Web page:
Humans of Banbury: Interview with Christopher Kemp

photo of Christopher Kemp in his office
Dr. Chris Kemp in his office at the Fred Hutchinson Cancer Research Center in Seattle, Washington on April 4, 2018.
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Last month, the Banbury Center held its “CSHL Technology and Education Council: Challenges and Promise in Precision Medicine” meeting (February 18-20). During this time, I was able to meet with Christopher Kemp, Ph.D., and learn about the oncology research he performs and how he’s hoping to make a difference through it. Dr. Kemp, a Full Member at the Fred Hutchinson Cancer Research Center in Seattle, WA, received his doctorate in oncology from the University of Wisconsin–Madison.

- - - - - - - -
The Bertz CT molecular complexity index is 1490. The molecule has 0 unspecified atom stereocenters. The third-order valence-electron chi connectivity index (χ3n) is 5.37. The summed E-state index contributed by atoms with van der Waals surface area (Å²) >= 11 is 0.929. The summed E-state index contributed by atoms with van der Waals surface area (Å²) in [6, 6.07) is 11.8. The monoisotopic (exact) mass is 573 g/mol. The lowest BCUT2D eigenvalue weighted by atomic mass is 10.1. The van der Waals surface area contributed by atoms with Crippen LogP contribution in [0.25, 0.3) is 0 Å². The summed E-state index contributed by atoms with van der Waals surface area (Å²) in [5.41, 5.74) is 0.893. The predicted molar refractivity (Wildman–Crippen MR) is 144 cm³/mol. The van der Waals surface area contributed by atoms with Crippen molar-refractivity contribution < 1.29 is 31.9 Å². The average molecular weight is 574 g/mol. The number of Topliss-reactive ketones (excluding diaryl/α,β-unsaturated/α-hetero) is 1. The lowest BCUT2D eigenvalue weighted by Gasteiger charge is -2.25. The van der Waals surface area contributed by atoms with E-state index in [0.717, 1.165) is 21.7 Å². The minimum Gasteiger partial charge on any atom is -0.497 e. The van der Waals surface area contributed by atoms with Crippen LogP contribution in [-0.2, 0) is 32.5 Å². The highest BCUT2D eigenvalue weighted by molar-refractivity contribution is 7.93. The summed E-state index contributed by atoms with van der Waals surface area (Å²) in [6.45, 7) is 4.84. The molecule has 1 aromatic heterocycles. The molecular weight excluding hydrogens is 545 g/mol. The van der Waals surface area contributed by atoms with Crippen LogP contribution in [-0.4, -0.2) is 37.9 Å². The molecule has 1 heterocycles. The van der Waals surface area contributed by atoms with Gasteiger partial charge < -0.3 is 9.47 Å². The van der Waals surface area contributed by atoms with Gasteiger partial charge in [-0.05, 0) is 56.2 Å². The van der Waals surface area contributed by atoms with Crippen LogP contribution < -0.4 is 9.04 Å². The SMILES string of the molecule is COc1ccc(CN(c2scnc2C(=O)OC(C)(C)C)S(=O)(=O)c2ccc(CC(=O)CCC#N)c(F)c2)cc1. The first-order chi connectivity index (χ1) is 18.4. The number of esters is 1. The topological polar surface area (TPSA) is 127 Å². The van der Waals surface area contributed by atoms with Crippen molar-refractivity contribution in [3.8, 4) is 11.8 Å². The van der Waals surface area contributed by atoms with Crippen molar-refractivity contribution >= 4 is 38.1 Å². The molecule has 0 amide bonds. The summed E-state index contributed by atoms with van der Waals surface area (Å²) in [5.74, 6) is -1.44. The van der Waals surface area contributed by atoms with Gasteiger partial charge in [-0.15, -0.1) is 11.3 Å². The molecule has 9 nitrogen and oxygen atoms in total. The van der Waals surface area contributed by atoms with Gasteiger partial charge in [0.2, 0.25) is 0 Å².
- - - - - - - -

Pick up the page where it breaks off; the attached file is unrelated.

photo of Christopher Kemp
Christopher Kemp, Ph.D.

Can you tell me about what you do in two sentences?

We are combining high-throughput arrayed siRNA screening, drug profiling, and genomics using patient-derived cancer cells to identify new drug targets and potential therapies. We have found novel drug targets and drug combinations for subtypes of pancreatic cancer, ovarian cancer, head-neck cancer, and other tumor types.

What inspired you to get into this type of work?

At age 6, my mother passed away from colon cancer, so that set my course. Then my dad got remarried to a nurse, who got me interested in biology, which I then pursued in college. Curing cancer was my lifelong dream, so I obtained a Ph.D. in oncology and then did post-doc work in cancer research. Another inspiration was Rachel Carson, whose book, Silent Spring, I read when I was younger, and that got me interested in environmental causes of cancer. That kind of brought it all together; particularly that book helped me focus on identifying the causes of cancer.